In the wide world of sports, defeat can be sudden (ski fall) or a gradual breakdown (runner’s overuse injury). Either way, the dream just fades into history.
There we were, Erlinda(crew) and I (runner) in the medic tent for the 3rd time. “My advice is to call it a day”, suggested Chris O’loughlin RN. But it’s only a blister, I thought. He had broken, cleaned and taped it earlier. Still it had expanded and burst spilling fluid into the dusty shoe. The tissue deeper down was crushed like a mallet had pounded it, in preparation for baking. “The skin will continue to rip down the side”, he said (28 hours into the race and 48 to go). “There is a real chance of getting Valley Fever based on your medical history”. Years ago, I contracted cellulites (potentially life threatening) which originated from the same toe. It took a week of high doses of intravenous anti-biotic to stop it from spreading to the heart. I’ve run a full 100 mile trail race wearing a splint over a broken hand bone. But, this was different.
Here in Phoenix, we had followed a well detailed plan in our quest for a Canadian age record (265 miles). The forecast was a windless, sunny 45-73 degree three days. Ideal. The new course: flat, mostly fine gravel one mile loop. Perfect. A few runners and volunteers congratulated me on last year’s race. Grateful and focused, I marched on to the beat of my MP3. I hit exactly every 6 hour mileage goal. Erlinda managed the tent, food, clothes, time and strategy. I’m high maintenance, you see. Chisholm Deupree pointed out her value with “hang on to her”. The hours sped by.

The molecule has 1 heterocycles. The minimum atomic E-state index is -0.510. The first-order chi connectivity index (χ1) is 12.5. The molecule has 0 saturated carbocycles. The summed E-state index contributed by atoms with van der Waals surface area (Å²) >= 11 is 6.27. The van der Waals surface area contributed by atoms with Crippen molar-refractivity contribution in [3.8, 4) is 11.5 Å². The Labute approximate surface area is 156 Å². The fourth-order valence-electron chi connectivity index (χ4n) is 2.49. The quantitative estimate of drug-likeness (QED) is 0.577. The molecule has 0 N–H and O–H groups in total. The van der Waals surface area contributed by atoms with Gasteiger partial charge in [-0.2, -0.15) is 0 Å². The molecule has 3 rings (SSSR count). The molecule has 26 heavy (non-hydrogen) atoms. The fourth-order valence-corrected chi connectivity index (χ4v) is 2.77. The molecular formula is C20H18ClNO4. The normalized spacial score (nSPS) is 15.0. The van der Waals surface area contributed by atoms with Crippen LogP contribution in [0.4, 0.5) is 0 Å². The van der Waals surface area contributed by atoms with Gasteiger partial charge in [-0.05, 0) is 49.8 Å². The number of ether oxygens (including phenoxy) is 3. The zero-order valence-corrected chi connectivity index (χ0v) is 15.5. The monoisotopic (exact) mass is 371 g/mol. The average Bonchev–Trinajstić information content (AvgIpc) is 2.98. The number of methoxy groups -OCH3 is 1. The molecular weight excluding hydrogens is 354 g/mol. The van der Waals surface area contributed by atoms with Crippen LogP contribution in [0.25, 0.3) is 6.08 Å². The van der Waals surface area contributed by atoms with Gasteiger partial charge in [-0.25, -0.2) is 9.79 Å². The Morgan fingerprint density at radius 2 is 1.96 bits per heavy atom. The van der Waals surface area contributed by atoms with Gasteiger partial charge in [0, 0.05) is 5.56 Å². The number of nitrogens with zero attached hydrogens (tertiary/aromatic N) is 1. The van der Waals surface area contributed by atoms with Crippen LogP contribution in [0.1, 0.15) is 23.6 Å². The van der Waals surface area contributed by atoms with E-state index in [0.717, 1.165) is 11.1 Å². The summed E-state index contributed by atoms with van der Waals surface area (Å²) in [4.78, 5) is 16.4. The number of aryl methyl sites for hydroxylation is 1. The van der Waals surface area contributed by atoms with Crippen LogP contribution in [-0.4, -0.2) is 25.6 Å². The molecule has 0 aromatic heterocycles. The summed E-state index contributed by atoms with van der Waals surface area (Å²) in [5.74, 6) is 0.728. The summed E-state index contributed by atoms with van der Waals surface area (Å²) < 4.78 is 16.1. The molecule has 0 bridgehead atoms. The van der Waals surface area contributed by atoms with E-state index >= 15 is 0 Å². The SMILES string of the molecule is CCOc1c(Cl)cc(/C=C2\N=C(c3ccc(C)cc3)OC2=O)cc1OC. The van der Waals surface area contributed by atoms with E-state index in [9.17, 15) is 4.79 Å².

“Your wife will probably want you to continue” Chris guessed. Erlinda jumped in, “No, I want him to stop!”
The Coury family works hard to make ATY the highly rated race, it has always been. I felt I let them down. More importantly, I apologized to Erlinda. We embraced as always. A few time we even shared tears. This time, only one tear trickled from my eye. Charlotte Vasarhelyi gave me a consoling hug. When she had hit a low spot I encouraged her to push through. Her husband, Chris Phillips and Erlinda helped each other crew. John Geesler wished me good luck with a knowing smile, when I said I was quitting for good. Ed Ettinghausen (who battled with me for !st place last year) had stopped this time, fearing a stress fracture. He had cheered me on. Now, we joked. I told him I was going back just to best his 111 miles. We laughed and shook hands.
I rushed to the hotel to follow Chris’s Valley Fever prevention procedure. This included sitting in a tub of cold water and 30 lbs, of ice. My heart pounded as parts of my body disappeared, parts that no man wants to disappear (Seinfeld Shrinkage).
Meanwhile, back at the ranch Joe Fejes galloped to an uncontested 1st place (280). After an 8 hour break, Ed bravely overcame his leg injury to come in 2nd (233).
On the women’s side, the outcome was uncertain. After day 1, Carrie Sauter was leading by 24 miles over eventual winner and 3rd overall Charlotte. Charlotte had lost a couple hours vomiting, but poise and patience brought her back into contention. She finished strongly (226). Martina Hausmann was next with a very steady performance (214). Carrie was 3rd with 212. All three women worked together to post these impressive numbers.